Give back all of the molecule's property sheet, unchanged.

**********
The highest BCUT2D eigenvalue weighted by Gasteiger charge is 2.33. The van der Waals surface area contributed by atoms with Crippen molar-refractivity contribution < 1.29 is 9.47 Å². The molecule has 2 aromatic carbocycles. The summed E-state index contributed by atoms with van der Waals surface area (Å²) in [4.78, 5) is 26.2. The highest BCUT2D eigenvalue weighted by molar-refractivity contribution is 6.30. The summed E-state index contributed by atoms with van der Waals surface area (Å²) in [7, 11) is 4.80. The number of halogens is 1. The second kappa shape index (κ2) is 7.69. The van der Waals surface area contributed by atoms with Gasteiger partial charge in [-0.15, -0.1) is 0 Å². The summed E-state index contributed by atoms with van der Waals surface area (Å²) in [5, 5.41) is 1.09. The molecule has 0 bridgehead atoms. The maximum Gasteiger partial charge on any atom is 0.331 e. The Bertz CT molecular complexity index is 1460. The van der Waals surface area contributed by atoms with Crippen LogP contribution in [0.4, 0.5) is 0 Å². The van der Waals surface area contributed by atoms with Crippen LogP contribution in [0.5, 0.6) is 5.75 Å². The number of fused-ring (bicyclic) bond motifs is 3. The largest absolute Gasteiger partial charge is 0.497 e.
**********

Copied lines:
The highest BCUT2D eigenvalue weighted by Gasteiger charge is 2.33. The van der Waals surface area contributed by atoms with Crippen molar-refractivity contribution < 1.29 is 9.47 Å². The molecule has 2 aromatic carbocycles. The summed E-state index contributed by atoms with van der Waals surface area (Å²) in [4.78, 5) is 26.2. The highest BCUT2D eigenvalue weighted by molar-refractivity contribution is 6.30. The summed E-state index contributed by atoms with van der Waals surface area (Å²) in [7, 11) is 4.80. The number of halogens is 1. The second kappa shape index (κ2) is 7.69. The van der Waals surface area contributed by atoms with Gasteiger partial charge in [-0.15, -0.1) is 0 Å². The summed E-state index contributed by atoms with van der Waals surface area (Å²) in [5, 5.41) is 1.09. The molecule has 0 bridgehead atoms. The maximum Gasteiger partial charge on any atom is 0.331 e. The Bertz CT molecular complexity index is 1460. The van der Waals surface area contributed by atoms with Crippen LogP contribution in [0.4, 0.5) is 0 Å². The van der Waals surface area contributed by atoms with Crippen LogP contribution in [0.5, 0.6) is 5.75 Å². The number of fused-ring (bicyclic) bond motifs is 3. The largest absolute Gasteiger partial charge is 0.497 e.